What have they done to the city phones?!

Posted: August 15, 2004 in Uncategorized

Time was when there was only Bombay Telephones. Oh sure, we had problems then. When it rained heavily, phones could be down for weeks, if not months. You had to keep the lineman in good humour (well, everyone knows what that means!), if you wanted your phone to be alive.

Then Bombay Telephones became MTNL.. a lot better service, with the coporatisation. Phones actually worked more regularly, and then we started expecting them to work all the time. Talk about customer expectation! So when they went down, for the few hours or so, we panicked, we shouted, and we paid the linesman.. and then we got the phone working.

Then came the mobile phones. First we had BPL and Orange in our city. Numbers were simple – 98200 for Orange, and 98210 for BPL. Till that time, it was clear.. if someone gave you a phone number like 4123374, you know the phone was in Matunga. 4229234 was in Dadar, and 4943590 was perhaps in Worli or Prabhadevi at most. You could recognise the area, from the first three digits of the phone. You could also recognise that 98200-12345 was an Orange phone, from Mumbai, and 98210-23456 was a BPL phone from Mumbai.

But then, in the last 2-3 years, they have gone and totally messed up things.

MTNL came out with their own mobile service. Numbers were similar to their landline numbers. Only a very close observation would indicate that a number was an MTNL mobile number and not a landline. Then came Reliance, Hughes, Tata, Airtel – prepaid, postpaid, fixed wireless phones, whew! Suddenly it seemed like the dams were broken.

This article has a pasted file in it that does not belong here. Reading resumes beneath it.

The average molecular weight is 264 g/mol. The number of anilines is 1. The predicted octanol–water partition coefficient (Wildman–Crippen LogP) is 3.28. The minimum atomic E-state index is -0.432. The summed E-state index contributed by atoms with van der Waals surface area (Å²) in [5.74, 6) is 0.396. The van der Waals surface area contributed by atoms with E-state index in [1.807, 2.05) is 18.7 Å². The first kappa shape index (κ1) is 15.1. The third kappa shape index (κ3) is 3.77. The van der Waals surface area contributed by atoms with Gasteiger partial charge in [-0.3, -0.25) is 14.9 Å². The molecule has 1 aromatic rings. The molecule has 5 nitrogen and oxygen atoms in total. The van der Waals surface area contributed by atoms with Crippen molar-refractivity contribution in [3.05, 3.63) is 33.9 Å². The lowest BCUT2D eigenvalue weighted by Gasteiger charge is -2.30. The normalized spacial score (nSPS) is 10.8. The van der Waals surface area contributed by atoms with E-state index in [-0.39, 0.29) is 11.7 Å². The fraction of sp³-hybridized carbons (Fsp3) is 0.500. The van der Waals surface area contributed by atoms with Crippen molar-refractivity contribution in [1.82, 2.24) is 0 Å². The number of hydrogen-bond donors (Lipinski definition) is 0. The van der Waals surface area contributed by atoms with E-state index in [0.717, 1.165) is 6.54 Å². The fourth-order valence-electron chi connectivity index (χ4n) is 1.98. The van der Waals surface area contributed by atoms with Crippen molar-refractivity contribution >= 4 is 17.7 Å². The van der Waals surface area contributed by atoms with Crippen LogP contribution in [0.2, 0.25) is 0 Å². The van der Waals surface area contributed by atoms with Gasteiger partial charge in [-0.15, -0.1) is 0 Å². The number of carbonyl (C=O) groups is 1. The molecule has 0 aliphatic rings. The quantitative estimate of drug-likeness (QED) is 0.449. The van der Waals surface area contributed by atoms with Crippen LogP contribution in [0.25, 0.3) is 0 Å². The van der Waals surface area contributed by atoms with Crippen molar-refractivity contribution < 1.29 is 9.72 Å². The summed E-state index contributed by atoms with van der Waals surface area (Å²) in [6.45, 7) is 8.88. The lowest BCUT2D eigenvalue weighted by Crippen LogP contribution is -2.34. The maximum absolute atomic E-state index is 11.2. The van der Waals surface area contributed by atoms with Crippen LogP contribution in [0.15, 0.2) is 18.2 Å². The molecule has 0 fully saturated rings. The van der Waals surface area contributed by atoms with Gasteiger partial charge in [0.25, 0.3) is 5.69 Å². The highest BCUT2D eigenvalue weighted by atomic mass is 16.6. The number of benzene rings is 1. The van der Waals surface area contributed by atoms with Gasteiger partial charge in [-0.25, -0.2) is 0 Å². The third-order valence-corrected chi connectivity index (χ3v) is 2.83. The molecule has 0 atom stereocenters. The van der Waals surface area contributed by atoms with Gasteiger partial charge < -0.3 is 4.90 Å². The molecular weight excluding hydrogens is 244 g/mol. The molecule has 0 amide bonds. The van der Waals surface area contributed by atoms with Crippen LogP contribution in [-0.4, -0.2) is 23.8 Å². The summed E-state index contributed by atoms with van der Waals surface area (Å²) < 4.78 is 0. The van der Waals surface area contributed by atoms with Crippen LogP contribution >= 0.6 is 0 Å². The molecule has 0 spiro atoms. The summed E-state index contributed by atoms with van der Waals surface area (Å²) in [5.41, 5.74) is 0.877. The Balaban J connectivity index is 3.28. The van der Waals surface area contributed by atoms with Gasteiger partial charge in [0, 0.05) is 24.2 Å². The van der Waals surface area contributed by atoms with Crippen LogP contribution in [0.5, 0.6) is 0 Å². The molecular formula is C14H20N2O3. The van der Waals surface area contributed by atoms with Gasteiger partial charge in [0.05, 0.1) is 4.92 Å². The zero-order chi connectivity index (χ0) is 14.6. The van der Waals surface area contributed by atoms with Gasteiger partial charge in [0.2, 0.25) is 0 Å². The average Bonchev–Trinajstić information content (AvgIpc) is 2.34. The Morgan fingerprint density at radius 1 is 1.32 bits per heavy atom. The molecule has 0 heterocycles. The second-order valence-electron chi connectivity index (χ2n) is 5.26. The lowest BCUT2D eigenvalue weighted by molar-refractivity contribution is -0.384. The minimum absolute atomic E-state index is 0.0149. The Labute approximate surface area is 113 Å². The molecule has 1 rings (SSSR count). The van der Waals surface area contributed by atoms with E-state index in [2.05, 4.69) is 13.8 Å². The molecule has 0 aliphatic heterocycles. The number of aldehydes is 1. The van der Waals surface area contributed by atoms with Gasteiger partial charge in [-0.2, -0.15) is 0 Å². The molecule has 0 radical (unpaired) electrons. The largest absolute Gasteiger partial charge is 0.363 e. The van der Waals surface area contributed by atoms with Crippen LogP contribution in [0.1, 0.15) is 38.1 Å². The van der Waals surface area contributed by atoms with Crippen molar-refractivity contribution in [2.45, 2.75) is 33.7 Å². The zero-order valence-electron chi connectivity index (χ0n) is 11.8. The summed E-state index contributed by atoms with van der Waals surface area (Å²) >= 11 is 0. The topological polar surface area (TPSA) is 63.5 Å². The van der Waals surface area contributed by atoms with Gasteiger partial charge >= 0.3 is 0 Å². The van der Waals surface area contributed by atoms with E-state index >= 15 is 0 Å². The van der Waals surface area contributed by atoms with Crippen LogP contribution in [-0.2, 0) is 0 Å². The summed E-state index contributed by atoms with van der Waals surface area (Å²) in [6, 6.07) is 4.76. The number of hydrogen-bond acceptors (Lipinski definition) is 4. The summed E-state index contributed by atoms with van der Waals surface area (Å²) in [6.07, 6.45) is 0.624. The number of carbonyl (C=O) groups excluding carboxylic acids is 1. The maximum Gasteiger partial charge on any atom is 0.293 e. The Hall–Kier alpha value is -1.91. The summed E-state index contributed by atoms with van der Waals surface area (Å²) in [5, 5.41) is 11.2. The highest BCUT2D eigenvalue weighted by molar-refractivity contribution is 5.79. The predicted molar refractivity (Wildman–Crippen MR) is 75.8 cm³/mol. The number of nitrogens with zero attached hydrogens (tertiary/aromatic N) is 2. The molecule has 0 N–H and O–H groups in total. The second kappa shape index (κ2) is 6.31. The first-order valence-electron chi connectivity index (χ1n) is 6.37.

Now we have numbers like 98922, 33014000, 56934500, and what not. You cannot just make out, whether the phone number is a landline or a mobile or a fixed wireless phone. You cannot make out where the landline could be located in the city, you cannot make out, if an STD call is coming in, on to your cell phone. In other words, a phone number gives you almost no hint about its origins, its allegiance, its wired or wireless nature, etc.

If the phone number itself was not confusing enough, there is a provision that is available for most users – to divert phones coming on a phone number to another number. So if you feel that you are calling what is clearly a cell phone numbers, say 98200-24680, the recipient could have easily diverted the calls on that number to his landline. So in fact, you might be actually calling a landline!

Why did they mess things up thus? I miss those good old days of simplicity. Phone numbers that could tell their own history and geography. But now with the new phone numbers, it appears as if “geography is history”!!

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Comments
  1. RPM says:

    Isn’t it amazing how far we’ve come? And what about caller ID and the fact that when we make calls from the US to India (or vice versa), the caller ID shows up as a US number (or a Reliance number, sometimes in US-India calls)?

    And what happens in case of VoIP where I could have a phone number with any area code in the US? And the fact that I can carry my number with me to any place.

    More and more interesting 🙂

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